The JCC Maccabi Games bring together teenage athletes from all over the world each summer, and next August for the first time in the Games’ 30-year history, Rockland County will play as one of the hosts.
Along with Houston and Memphis, Rockland was selected as a host site, and theRockland decided to dedicate its portion of the games to the memory of the Munich 11, who were 11 Israeli athletes killed while at the 1972 Olympics in Munich, Germany. But since it will be the 40th anniversary of the tragedy, officials at the JCC wanted to do more than just dedicate the games.
“Our JCC board of directors wanted to take it one step further,” said David Kirschtel, JCC Rockland’s CEO. “We felt it was important to educate the community, and use the event as a vehicle to lead a charitable campaign. Our goal is to collect money to feed the hungry in Rockland through People To People and Rockland Jewish Family Services, and in Israel.”
To do this, the JCC is running a program called Change4Change in which it is trying to collect 11 million coins before the Maccabi Games, one million for each athlete killed in Munich. All money collected will go People to People, Jewish Family Services and Relief and Rescue: Food Packages for Israel’s Youth at Risk.
On Sunday, the JCC will hold its Walk4Change fundraiser, which not only will bring in more money for Change4Change, but will also feature the unveiling of the JCC’s statue to honor the Munich 11. The sculpture was created by Eric David Laxman, who works out of Garnerville.
“It’s very poignant and has international significance,” Laxman said. “Hopefully it will help communicate to community here and to the larger public what happened in 1972, and will keep the memory fresh. It’s not every day you get an opportunity like that and I’m grateful to be a part of it.”
The sculpture itself features an abstract flame sitting on a base with 11 panels, each with the name of one of the athletes killed in 1972.
“I actually had envisioned using an abstract flame before even talking with anyone at the JCC,” Laxman said. “But I didn’t know what it could be used for, and after meeting with them and hearing what they were looking for, it seemed like it would work well.”
The statue was donated to the JCC by three families who are members of the organization: Ilse and John Lang, Bonnie and Alan Elkin and Ellen and Arthur Wagner. The roughly eight-and-a-half-foot tall sculpture will sit on JCC Rockland’s lawn, surrounded by landscapping donated by Ascape Landscape of Blauvelt and lighting donated by All Bright Electric of West Nyack.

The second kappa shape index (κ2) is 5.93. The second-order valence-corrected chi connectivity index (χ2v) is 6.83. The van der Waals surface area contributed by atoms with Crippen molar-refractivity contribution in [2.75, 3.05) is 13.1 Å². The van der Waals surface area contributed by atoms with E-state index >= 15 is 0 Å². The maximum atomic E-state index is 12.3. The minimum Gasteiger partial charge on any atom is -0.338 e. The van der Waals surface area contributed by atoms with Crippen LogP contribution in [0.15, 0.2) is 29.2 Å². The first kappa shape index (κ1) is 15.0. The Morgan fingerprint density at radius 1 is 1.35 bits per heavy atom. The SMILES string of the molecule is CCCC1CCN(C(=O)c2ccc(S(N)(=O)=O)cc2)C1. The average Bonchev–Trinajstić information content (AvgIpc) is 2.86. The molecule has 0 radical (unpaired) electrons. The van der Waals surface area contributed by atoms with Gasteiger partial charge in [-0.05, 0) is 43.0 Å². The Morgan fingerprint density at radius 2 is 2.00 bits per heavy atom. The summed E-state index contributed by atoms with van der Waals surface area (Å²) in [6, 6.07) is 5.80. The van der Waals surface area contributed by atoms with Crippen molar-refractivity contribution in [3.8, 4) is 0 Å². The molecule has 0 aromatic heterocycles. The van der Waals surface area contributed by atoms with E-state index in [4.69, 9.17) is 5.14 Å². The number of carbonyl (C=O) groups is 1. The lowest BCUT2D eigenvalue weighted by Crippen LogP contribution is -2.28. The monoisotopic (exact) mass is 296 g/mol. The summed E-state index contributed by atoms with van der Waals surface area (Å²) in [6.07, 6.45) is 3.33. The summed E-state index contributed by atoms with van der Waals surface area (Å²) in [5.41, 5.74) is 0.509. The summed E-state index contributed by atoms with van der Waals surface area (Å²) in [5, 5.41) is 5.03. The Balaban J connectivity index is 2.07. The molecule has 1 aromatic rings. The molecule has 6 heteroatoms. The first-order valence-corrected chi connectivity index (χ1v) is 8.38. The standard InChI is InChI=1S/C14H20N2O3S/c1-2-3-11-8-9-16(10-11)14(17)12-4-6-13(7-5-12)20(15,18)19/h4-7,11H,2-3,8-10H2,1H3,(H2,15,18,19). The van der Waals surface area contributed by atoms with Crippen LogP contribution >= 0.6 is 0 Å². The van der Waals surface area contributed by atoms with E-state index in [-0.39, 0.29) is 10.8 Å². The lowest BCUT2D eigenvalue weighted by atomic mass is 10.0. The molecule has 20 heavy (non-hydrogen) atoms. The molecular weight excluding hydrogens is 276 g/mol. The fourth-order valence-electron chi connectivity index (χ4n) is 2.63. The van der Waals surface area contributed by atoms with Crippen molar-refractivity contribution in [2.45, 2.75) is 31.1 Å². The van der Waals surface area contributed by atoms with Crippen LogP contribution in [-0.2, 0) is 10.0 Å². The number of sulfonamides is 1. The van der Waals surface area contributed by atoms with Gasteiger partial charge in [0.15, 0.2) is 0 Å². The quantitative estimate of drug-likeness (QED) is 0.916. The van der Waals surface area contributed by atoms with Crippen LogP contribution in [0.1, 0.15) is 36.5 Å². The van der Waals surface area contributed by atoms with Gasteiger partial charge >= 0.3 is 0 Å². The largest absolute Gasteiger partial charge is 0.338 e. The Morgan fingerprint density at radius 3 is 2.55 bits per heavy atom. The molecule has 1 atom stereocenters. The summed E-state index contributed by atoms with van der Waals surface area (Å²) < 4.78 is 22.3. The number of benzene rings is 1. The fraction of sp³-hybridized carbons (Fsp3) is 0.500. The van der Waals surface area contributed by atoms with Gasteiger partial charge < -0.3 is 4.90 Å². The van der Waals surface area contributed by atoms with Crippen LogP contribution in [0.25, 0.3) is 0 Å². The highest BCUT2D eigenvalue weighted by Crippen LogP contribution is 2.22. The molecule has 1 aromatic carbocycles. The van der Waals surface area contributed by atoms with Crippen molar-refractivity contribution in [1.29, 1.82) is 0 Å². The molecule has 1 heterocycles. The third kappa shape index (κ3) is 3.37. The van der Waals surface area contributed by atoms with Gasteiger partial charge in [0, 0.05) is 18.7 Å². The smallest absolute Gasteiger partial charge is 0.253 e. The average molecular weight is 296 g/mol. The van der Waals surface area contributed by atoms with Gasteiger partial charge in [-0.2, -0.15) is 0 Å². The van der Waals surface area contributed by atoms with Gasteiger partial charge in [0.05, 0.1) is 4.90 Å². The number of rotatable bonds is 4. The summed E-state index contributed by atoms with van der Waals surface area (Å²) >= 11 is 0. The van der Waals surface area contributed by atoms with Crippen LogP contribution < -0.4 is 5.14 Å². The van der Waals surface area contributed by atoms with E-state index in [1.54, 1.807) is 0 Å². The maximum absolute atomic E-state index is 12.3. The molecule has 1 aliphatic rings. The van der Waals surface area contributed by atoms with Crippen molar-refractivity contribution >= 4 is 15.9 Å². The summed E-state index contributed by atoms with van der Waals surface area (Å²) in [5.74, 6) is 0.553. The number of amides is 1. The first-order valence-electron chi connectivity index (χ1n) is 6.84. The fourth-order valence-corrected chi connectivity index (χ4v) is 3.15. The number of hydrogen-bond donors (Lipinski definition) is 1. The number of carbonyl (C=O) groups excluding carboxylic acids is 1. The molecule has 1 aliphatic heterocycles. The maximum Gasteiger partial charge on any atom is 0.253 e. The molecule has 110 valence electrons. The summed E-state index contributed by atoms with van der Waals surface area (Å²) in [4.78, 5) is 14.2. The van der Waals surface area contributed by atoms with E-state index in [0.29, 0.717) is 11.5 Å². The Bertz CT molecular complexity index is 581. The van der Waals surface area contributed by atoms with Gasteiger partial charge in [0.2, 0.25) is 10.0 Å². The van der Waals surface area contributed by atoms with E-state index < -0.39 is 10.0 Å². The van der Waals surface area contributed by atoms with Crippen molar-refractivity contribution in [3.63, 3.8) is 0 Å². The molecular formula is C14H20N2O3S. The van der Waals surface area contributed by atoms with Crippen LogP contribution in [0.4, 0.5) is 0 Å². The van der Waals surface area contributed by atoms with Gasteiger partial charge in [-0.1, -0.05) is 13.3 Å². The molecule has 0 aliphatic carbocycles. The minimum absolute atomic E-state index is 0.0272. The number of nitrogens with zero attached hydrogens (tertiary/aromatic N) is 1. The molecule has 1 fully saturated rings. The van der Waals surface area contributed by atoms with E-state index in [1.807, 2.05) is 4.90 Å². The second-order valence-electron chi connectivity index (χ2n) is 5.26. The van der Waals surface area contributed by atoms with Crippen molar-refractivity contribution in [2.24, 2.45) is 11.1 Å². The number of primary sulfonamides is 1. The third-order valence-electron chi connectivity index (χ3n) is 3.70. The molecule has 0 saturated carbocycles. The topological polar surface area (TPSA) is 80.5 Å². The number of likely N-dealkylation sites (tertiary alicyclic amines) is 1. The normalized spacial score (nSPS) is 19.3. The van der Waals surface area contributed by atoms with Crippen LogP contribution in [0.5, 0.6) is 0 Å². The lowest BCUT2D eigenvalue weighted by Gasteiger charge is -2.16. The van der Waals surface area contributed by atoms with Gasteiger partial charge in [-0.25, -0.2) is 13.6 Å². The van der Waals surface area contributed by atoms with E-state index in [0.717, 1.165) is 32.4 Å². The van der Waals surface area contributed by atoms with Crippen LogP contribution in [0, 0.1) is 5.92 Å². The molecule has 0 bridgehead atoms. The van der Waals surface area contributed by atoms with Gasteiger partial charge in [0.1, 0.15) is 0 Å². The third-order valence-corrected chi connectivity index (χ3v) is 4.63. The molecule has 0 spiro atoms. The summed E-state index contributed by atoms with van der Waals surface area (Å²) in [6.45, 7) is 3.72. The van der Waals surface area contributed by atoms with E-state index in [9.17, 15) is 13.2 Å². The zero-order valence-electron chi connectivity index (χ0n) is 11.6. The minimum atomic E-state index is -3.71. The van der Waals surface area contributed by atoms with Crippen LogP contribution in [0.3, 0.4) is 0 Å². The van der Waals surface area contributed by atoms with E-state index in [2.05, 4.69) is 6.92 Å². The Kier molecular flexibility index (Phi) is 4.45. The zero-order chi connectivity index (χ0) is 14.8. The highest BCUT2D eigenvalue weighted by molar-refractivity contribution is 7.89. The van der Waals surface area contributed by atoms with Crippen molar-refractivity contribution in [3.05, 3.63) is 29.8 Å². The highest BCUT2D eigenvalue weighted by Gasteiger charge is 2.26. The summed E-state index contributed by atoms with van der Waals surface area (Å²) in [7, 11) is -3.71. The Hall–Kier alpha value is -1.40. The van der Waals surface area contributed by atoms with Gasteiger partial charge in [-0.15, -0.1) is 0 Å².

Kirschtel said families of the victims have been trying to get a moment of silence at the opening ceremonies of the Olympics since the attacks, but have been unsuccessful so far. Therefore, he said, this statue takes on some added importance.
“It’s one thing to talk about something and to share information about something, but it’s another to really memorialize what we consider to be an important issue in our history,” Kirschtel said. “One of the best ways to remember is to have something physical that you can look at to reflect on what took place.”
Laxman said he sort of remembers the killings, but was too young when they happened to really understand their impact. Since taking on the project, though, he said he’s learned a lot about the events and those involved.
And that’s what Kirschtel and the JCC are hoping to do with the memorial and dedication. Anyone who donates coins to the Change4Change program will get 11 cards, each one with a picture of one of the athletes and their bio on it. On Sunday, the unveiling begins at 1:30 p.m., and speaking will be Dr. Ben Berger, who is traveling from Maine. His son, David, was a weightlifter at the ’72 Olympics and one of the 11 murdered athletes.
Kirschtel said they are expecting between 300 and 500 people Sunday. After the unveiling of the statue, the walk will start at 2 p.m., with members walking 11K to honor the victims of the killing. They will walk from the JCC Rockland on West Nyack Rd. to Germonds Park using Strawtown Rd. and Germonds Rd. There is also a 1K children’s course available.
It’s $18 to walk if pre-registered and $25 the day of the event, but people are welcome to do some additional fundraising, Kirschtel said.